Wednesday, June 24, 2009
WEDNESDAY, June 24 (HealthDay News) -- Biomarkers of vascular normalization may be helpful in predicting the response of glioblastoma patients to cediranib treatment, according to research published online June 23 in Cancer Research.
A. Gregory Sorensen, M.D., of the Massachusetts General Hospital in Boston, and colleagues analyzed data from 31 patients with recurrent glioblastoma treated with cediranib, an inhibitor of vascular endothelial growth factor receptor tyrosine kinases. The researchers assessed vascular parameters before and after cediranib treatment using advanced MRI and blood testing.
The researchers found that changes in Ktrans, a marker of vessel permeability, microvessel volume, and circulating collagen IV after a day of therapy were associated with duration of overall survival or progression-free survival. A vascular normalization index that combined these factors was associated with overall survival and progression-free survival.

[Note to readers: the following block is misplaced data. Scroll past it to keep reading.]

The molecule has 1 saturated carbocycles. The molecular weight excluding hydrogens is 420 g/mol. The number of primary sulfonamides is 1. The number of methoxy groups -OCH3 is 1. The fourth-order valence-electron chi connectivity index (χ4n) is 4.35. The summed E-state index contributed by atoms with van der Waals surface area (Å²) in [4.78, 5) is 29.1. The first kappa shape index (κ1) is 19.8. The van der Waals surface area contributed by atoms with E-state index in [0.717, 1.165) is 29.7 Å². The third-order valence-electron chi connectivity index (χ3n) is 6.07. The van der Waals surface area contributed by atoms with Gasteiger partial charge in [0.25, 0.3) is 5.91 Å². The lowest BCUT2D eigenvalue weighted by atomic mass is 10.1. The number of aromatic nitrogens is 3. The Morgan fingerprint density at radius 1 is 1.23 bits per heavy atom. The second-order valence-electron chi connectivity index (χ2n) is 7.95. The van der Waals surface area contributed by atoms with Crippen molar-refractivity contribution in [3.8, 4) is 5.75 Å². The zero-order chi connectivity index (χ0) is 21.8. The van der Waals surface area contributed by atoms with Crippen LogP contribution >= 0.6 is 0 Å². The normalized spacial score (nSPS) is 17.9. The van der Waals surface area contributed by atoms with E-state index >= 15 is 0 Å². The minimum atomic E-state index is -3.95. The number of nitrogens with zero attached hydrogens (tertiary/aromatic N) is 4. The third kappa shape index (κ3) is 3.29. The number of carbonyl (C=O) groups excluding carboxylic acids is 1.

"The ability to identify tumor-specific changes rapidly after treatment may allow tailoring of therapy to those patients most likely to benefit, and early discontinuation of an ineffective therapy in others. In addition, these biomarkers could also be valuable for treatment of benign tumors (e.g., schwannomas) or non-neoplastic diseases (e.g., macular degeneration) characterized by abnormal vessels. The biomarker candidates from this hypothesis-generating study need to be validated in large trials as predictive biomarkers and methodology needs to be established for its clinical use in individual glioblastoma patients," the authors write.
Several co-authors reported relationships with a variety of relevant companies.
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